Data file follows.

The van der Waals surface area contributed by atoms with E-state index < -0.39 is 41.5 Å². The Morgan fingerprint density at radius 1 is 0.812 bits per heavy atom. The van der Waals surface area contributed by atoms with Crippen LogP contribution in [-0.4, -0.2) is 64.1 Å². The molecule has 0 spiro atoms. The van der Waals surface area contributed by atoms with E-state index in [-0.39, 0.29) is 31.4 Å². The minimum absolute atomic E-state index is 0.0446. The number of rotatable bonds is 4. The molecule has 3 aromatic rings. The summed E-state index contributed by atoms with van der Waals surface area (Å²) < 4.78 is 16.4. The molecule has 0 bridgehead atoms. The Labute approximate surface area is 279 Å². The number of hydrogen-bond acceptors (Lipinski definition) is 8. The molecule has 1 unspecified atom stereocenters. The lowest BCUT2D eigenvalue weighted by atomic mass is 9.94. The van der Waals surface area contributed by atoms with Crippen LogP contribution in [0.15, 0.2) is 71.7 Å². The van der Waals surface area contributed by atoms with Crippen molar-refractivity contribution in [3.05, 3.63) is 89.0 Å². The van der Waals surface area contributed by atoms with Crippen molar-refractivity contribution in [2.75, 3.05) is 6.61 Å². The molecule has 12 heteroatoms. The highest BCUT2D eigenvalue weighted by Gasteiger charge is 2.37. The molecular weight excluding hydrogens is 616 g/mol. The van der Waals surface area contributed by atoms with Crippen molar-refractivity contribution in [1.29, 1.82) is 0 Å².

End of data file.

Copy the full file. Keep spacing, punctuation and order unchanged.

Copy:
The van der Waals surface area contributed by atoms with E-state index < -0.39 is 41.5 Å². The Morgan fingerprint density at radius 1 is 0.812 bits per heavy atom. The van der Waals surface area contributed by atoms with Crippen LogP contribution in [-0.4, -0.2) is 64.1 Å². The molecule has 0 spiro atoms. The van der Waals surface area contributed by atoms with E-state index in [-0.39, 0.29) is 31.4 Å². The minimum absolute atomic E-state index is 0.0446. The number of rotatable bonds is 4. The molecule has 3 aromatic rings. The summed E-state index contributed by atoms with van der Waals surface area (Å²) < 4.78 is 16.4. The molecule has 0 bridgehead atoms. The Labute approximate surface area is 279 Å². The number of hydrogen-bond acceptors (Lipinski definition) is 8. The molecule has 1 unspecified atom stereocenters. The lowest BCUT2D eigenvalue weighted by atomic mass is 9.94. The van der Waals surface area contributed by atoms with Crippen LogP contribution in [0.15, 0.2) is 71.7 Å². The van der Waals surface area contributed by atoms with Crippen molar-refractivity contribution in [3.05, 3.63) is 89.0 Å². The van der Waals surface area contributed by atoms with Crippen molar-refractivity contribution in [2.75, 3.05) is 6.61 Å². The molecule has 12 heteroatoms. The highest BCUT2D eigenvalue weighted by Gasteiger charge is 2.37. The molecular weight excluding hydrogens is 616 g/mol. The van der Waals surface area contributed by atoms with Crippen molar-refractivity contribution in [1.29, 1.82) is 0 Å².